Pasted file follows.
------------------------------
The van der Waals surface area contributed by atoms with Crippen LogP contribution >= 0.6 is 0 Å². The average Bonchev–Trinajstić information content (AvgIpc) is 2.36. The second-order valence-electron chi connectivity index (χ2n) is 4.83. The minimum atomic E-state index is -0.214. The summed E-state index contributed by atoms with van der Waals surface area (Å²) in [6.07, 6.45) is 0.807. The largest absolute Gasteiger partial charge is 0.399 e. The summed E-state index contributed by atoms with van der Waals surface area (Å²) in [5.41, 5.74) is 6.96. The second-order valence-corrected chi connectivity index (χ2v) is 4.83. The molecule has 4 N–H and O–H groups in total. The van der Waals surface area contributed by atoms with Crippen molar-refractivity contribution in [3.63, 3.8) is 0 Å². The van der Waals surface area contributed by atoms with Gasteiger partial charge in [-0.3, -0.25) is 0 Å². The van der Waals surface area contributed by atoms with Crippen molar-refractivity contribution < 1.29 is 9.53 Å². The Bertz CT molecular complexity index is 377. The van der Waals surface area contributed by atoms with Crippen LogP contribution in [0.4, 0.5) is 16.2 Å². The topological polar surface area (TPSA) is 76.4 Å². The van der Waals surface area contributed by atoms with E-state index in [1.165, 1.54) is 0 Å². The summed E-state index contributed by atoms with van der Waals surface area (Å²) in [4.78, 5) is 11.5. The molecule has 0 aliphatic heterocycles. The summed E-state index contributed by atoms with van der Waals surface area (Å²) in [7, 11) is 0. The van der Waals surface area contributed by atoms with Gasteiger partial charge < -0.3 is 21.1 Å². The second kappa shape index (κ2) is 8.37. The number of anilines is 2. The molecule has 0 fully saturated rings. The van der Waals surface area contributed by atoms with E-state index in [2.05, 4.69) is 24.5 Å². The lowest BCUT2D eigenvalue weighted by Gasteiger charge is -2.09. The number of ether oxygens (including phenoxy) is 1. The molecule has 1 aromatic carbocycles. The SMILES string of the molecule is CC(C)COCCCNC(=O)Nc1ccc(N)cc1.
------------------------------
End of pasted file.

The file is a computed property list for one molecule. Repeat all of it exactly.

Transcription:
The van der Waals surface area contributed by atoms with Crippen LogP contribution >= 0.6 is 0 Å². The average Bonchev–Trinajstić information content (AvgIpc) is 2.36. The second-order valence-electron chi connectivity index (χ2n) is 4.83. The minimum atomic E-state index is -0.214. The summed E-state index contributed by atoms with van der Waals surface area (Å²) in [6.07, 6.45) is 0.807. The largest absolute Gasteiger partial charge is 0.399 e. The summed E-state index contributed by atoms with van der Waals surface area (Å²) in [5.41, 5.74) is 6.96. The second-order valence-corrected chi connectivity index (χ2v) is 4.83. The molecule has 4 N–H and O–H groups in total. The van der Waals surface area contributed by atoms with Crippen molar-refractivity contribution in [3.63, 3.8) is 0 Å². The van der Waals surface area contributed by atoms with Gasteiger partial charge in [-0.3, -0.25) is 0 Å². The van der Waals surface area contributed by atoms with Crippen molar-refractivity contribution < 1.29 is 9.53 Å². The Bertz CT molecular complexity index is 377. The van der Waals surface area contributed by atoms with Crippen LogP contribution in [0.4, 0.5) is 16.2 Å². The topological polar surface area (TPSA) is 76.4 Å². The van der Waals surface area contributed by atoms with E-state index in [1.165, 1.54) is 0 Å². The summed E-state index contributed by atoms with van der Waals surface area (Å²) in [4.78, 5) is 11.5. The molecule has 0 aliphatic heterocycles. The summed E-state index contributed by atoms with van der Waals surface area (Å²) in [7, 11) is 0. The van der Waals surface area contributed by atoms with Gasteiger partial charge < -0.3 is 21.1 Å². The second kappa shape index (κ2) is 8.37. The number of anilines is 2. The molecule has 0 fully saturated rings. The van der Waals surface area contributed by atoms with E-state index in [2.05, 4.69) is 24.5 Å². The lowest BCUT2D eigenvalue weighted by Gasteiger charge is -2.09. The number of ether oxygens (including phenoxy) is 1. The molecule has 1 aromatic carbocycles. The SMILES string of the molecule is CC(C)COCCCNC(=O)Nc1ccc(N)cc1.